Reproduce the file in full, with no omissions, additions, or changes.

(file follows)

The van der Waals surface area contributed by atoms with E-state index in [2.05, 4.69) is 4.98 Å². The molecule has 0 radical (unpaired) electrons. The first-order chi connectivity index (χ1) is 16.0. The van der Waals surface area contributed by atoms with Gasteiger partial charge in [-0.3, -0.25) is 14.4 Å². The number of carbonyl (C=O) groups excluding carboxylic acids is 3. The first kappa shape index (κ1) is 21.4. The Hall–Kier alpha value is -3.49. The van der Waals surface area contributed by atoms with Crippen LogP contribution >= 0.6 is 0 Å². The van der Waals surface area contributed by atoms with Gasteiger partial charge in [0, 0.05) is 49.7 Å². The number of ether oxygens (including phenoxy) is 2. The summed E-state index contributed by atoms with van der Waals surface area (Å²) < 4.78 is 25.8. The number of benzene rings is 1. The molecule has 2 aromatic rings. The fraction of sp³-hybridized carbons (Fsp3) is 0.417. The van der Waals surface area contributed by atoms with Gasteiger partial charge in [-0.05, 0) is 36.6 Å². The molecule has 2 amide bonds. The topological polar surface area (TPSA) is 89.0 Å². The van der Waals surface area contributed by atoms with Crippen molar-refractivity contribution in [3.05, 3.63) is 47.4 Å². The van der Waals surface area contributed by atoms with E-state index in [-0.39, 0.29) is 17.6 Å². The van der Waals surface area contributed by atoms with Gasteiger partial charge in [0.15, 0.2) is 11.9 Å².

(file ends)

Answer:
The van der Waals surface area contributed by atoms with E-state index in [2.05, 4.69) is 4.98 Å². The molecule has 0 radical (unpaired) electrons. The first-order chi connectivity index (χ1) is 16.0. The van der Waals surface area contributed by atoms with Gasteiger partial charge in [-0.3, -0.25) is 14.4 Å². The number of carbonyl (C=O) groups excluding carboxylic acids is 3. The first kappa shape index (κ1) is 21.4. The Hall–Kier alpha value is -3.49. The van der Waals surface area contributed by atoms with Crippen LogP contribution >= 0.6 is 0 Å². The van der Waals surface area contributed by atoms with Gasteiger partial charge in [0, 0.05) is 49.7 Å². The number of ether oxygens (including phenoxy) is 2. The summed E-state index contributed by atoms with van der Waals surface area (Å²) < 4.78 is 25.8. The number of benzene rings is 1. The molecule has 2 aromatic rings. The fraction of sp³-hybridized carbons (Fsp3) is 0.417. The van der Waals surface area contributed by atoms with Gasteiger partial charge in [-0.05, 0) is 36.6 Å². The molecule has 2 amide bonds. The topological polar surface area (TPSA) is 89.0 Å². The van der Waals surface area contributed by atoms with Crippen molar-refractivity contribution in [3.05, 3.63) is 47.4 Å². The van der Waals surface area contributed by atoms with E-state index in [-0.39, 0.29) is 17.6 Å². The van der Waals surface area contributed by atoms with Gasteiger partial charge in [0.15, 0.2) is 11.9 Å².